From the Director: Arts Center Announces Design Architect

Author: Arkansas Arts CenterFiled under: Museum1 Comment

Photograph by Angela Jimenez Photography for Cooper-Hewitt

Studio Gang Architects. Photograph by Angela Jiminez. Courtesy of Cooper Hewitt, Smithsonian Design Museum.

Dear Patrons,

It is with great pride that I write to you today to announce the selection of Studio Gang as design architect for our upcoming building project.

Studio Gang is recognized internationally for a design process that foregrounds the relationships between individuals, communities and environments. The firm has extensive knowledge in museum, theatre and artist studio spaces, with projects ranging from the Writers Theatre in Glencoe, Ill. to the Aqua Tower in Chicago to the expansion of the American Museum of Natural History in New York.

Founded by MacArthur Fellow Jeanne Gang, Studio Gang is an award-winning architecture and urbanism practice based out of Chicago and New York. A recipient of the 2013 National Design Award, Jeanne Gang was also named the 2016 Architect of the Year by the Architectural Review and the firm was awarded the 2016 Architizer A+ award for Firm of the Year.

Our selection committee felt Studio Gang was the best fit for the project, due to the firm’s elegant and smart approach to architecture, their understanding of the issues posed by the AAC’s current facility, their vision for the center as a cultural beacon for Central Arkansas and their commitment to sustainability and strength as urban planners. You can read more about Studio Gang here. An RFQ for a local architect to collaborate on the project will be issued later this month.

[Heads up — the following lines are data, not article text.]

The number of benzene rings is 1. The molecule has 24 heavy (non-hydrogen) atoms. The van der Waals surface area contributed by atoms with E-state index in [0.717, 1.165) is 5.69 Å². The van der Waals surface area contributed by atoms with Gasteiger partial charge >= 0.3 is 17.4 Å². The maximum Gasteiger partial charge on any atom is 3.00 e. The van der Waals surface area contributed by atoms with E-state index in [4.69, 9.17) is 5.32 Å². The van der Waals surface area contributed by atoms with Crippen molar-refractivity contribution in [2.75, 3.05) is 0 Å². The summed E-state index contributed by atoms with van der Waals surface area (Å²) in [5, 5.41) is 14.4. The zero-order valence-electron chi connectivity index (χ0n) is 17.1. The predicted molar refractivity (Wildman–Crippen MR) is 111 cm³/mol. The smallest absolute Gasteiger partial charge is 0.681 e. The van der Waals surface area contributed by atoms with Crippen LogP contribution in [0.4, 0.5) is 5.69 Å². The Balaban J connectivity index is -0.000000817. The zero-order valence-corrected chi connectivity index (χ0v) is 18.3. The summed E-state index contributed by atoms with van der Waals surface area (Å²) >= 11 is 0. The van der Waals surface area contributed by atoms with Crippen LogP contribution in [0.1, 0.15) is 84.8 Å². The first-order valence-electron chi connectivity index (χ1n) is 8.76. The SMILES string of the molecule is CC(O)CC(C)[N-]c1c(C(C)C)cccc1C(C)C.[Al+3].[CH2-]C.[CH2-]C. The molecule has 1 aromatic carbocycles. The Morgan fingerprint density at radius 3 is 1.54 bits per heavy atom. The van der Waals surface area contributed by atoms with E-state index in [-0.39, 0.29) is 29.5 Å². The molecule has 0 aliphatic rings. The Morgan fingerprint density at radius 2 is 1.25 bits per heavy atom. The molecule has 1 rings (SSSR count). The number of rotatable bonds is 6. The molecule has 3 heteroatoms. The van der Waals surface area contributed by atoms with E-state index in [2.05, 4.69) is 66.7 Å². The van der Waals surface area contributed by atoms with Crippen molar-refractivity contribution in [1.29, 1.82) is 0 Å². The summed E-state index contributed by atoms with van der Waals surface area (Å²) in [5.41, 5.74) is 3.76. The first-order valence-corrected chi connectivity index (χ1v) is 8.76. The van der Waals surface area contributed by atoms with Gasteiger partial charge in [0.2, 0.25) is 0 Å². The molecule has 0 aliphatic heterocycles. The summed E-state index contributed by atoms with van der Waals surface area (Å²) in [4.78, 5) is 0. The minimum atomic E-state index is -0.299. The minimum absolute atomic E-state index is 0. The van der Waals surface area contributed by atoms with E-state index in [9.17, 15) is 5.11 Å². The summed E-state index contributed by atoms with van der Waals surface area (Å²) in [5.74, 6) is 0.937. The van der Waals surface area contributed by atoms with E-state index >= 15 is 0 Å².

We had a number of highly qualified firms respond to our RFQ, and narrowing this impressive group down to the five finalists was extremely difficult. All five finalists were incredibly talented with international reputations and credentials, and we would have been well served by any one of them. You can read more about the selection process here.

This project is about more than just addressing the physical issues of our current building. It requires rethinking how the AAC fits into the downtown fabric. How can we best serve the community, and how do the AAC and MacArthur Park connect to other social and cultural nodes in downtown Little Rock? We want to do more than build, we want to transform the cultural experience.

As always, we are grateful to our members, who have supported and sustained the Arts Center as it has evolved over time. The Arts Center is a symbol of the importance that this community – and state – places on culture, arts education and quality of life, and we are on an exciting path to transform once again!

Todd Herman
Executive Director
Arkansas Arts Center